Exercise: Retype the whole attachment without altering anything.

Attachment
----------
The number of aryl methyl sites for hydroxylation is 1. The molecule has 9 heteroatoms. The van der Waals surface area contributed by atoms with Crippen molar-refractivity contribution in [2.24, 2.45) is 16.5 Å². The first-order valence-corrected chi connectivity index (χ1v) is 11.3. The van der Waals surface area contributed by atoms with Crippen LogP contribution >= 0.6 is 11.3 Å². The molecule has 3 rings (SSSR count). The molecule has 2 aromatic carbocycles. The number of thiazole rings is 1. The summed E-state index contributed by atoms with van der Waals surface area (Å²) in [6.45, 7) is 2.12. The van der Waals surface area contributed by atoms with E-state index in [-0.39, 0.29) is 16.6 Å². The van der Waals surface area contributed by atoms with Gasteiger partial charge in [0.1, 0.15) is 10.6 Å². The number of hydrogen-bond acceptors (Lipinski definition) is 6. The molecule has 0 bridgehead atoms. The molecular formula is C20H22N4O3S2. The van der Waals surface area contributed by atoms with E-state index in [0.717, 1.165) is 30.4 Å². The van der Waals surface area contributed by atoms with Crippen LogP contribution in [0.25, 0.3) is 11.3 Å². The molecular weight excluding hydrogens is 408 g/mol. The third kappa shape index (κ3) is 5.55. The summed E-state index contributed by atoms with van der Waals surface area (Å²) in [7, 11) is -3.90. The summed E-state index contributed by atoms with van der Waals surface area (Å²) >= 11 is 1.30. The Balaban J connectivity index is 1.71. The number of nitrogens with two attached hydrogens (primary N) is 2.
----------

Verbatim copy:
The number of aryl methyl sites for hydroxylation is 1. The molecule has 9 heteroatoms. The van der Waals surface area contributed by atoms with Crippen molar-refractivity contribution in [2.24, 2.45) is 16.5 Å². The first-order valence-corrected chi connectivity index (χ1v) is 11.3. The van der Waals surface area contributed by atoms with Crippen LogP contribution >= 0.6 is 11.3 Å². The molecule has 3 rings (SSSR count). The molecule has 2 aromatic carbocycles. The number of thiazole rings is 1. The summed E-state index contributed by atoms with van der Waals surface area (Å²) in [6.45, 7) is 2.12. The van der Waals surface area contributed by atoms with E-state index in [-0.39, 0.29) is 16.6 Å². The van der Waals surface area contributed by atoms with Gasteiger partial charge in [0.1, 0.15) is 10.6 Å². The number of hydrogen-bond acceptors (Lipinski definition) is 6. The molecule has 0 bridgehead atoms. The molecular formula is C20H22N4O3S2. The van der Waals surface area contributed by atoms with E-state index in [0.717, 1.165) is 30.4 Å². The van der Waals surface area contributed by atoms with Crippen LogP contribution in [0.25, 0.3) is 11.3 Å². The molecular weight excluding hydrogens is 408 g/mol. The third kappa shape index (κ3) is 5.55. The summed E-state index contributed by atoms with van der Waals surface area (Å²) in [7, 11) is -3.90. The summed E-state index contributed by atoms with van der Waals surface area (Å²) >= 11 is 1.30. The Balaban J connectivity index is 1.71. The number of nitrogens with two attached hydrogens (primary N) is 2.